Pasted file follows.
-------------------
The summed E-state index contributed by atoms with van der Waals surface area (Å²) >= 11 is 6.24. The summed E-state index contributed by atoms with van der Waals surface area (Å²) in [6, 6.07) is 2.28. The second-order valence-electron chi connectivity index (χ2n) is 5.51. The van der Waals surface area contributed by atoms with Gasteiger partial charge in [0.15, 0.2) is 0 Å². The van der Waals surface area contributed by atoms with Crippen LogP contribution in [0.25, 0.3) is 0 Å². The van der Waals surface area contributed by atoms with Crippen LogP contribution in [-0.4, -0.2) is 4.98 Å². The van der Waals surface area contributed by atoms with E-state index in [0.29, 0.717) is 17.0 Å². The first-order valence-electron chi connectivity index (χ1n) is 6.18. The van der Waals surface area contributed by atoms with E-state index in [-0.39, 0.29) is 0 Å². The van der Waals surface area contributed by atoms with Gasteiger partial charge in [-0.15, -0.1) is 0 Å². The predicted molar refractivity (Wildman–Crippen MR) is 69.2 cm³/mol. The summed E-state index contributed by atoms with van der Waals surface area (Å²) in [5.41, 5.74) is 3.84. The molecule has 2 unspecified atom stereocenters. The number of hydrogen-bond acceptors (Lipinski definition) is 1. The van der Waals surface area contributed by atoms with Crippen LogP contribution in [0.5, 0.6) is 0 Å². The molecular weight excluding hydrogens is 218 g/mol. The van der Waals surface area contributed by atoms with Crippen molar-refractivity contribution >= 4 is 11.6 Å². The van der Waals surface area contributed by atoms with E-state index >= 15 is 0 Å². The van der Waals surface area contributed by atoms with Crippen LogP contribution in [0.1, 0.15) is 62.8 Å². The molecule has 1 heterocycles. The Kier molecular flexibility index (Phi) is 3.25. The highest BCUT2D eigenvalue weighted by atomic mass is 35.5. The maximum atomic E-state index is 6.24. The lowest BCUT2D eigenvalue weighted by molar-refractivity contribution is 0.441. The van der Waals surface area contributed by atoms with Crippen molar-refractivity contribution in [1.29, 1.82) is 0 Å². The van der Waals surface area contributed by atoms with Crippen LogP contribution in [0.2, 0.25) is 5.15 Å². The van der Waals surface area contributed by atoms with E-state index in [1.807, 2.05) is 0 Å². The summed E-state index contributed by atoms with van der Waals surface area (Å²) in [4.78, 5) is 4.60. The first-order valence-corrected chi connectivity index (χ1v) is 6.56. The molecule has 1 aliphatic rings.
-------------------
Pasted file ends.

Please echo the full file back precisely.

The summed E-state index contributed by atoms with van der Waals surface area (Å²) >= 11 is 6.24. The summed E-state index contributed by atoms with van der Waals surface area (Å²) in [6, 6.07) is 2.28. The second-order valence-electron chi connectivity index (χ2n) is 5.51. The van der Waals surface area contributed by atoms with Gasteiger partial charge in [0.15, 0.2) is 0 Å². The van der Waals surface area contributed by atoms with Crippen LogP contribution in [0.25, 0.3) is 0 Å². The van der Waals surface area contributed by atoms with Crippen LogP contribution in [-0.4, -0.2) is 4.98 Å². The van der Waals surface area contributed by atoms with E-state index in [0.29, 0.717) is 17.0 Å². The first-order valence-electron chi connectivity index (χ1n) is 6.18. The van der Waals surface area contributed by atoms with E-state index in [-0.39, 0.29) is 0 Å². The van der Waals surface area contributed by atoms with Gasteiger partial charge in [-0.15, -0.1) is 0 Å². The predicted molar refractivity (Wildman–Crippen MR) is 69.2 cm³/mol. The summed E-state index contributed by atoms with van der Waals surface area (Å²) in [5.41, 5.74) is 3.84. The molecule has 2 unspecified atom stereocenters. The number of hydrogen-bond acceptors (Lipinski definition) is 1. The van der Waals surface area contributed by atoms with Crippen LogP contribution in [0.5, 0.6) is 0 Å². The molecular weight excluding hydrogens is 218 g/mol. The van der Waals surface area contributed by atoms with Crippen molar-refractivity contribution >= 4 is 11.6 Å². The van der Waals surface area contributed by atoms with E-state index >= 15 is 0 Å². The van der Waals surface area contributed by atoms with Crippen LogP contribution in [0.1, 0.15) is 62.8 Å². The molecule has 1 heterocycles. The Kier molecular flexibility index (Phi) is 3.25. The highest BCUT2D eigenvalue weighted by atomic mass is 35.5. The maximum atomic E-state index is 6.24. The lowest BCUT2D eigenvalue weighted by molar-refractivity contribution is 0.441. The van der Waals surface area contributed by atoms with Crippen molar-refractivity contribution in [1.29, 1.82) is 0 Å². The van der Waals surface area contributed by atoms with Crippen LogP contribution in [0.2, 0.25) is 5.15 Å². The van der Waals surface area contributed by atoms with E-state index in [1.807, 2.05) is 0 Å². The summed E-state index contributed by atoms with van der Waals surface area (Å²) in [4.78, 5) is 4.60. The first-order valence-corrected chi connectivity index (χ1v) is 6.56. The molecule has 1 aliphatic rings.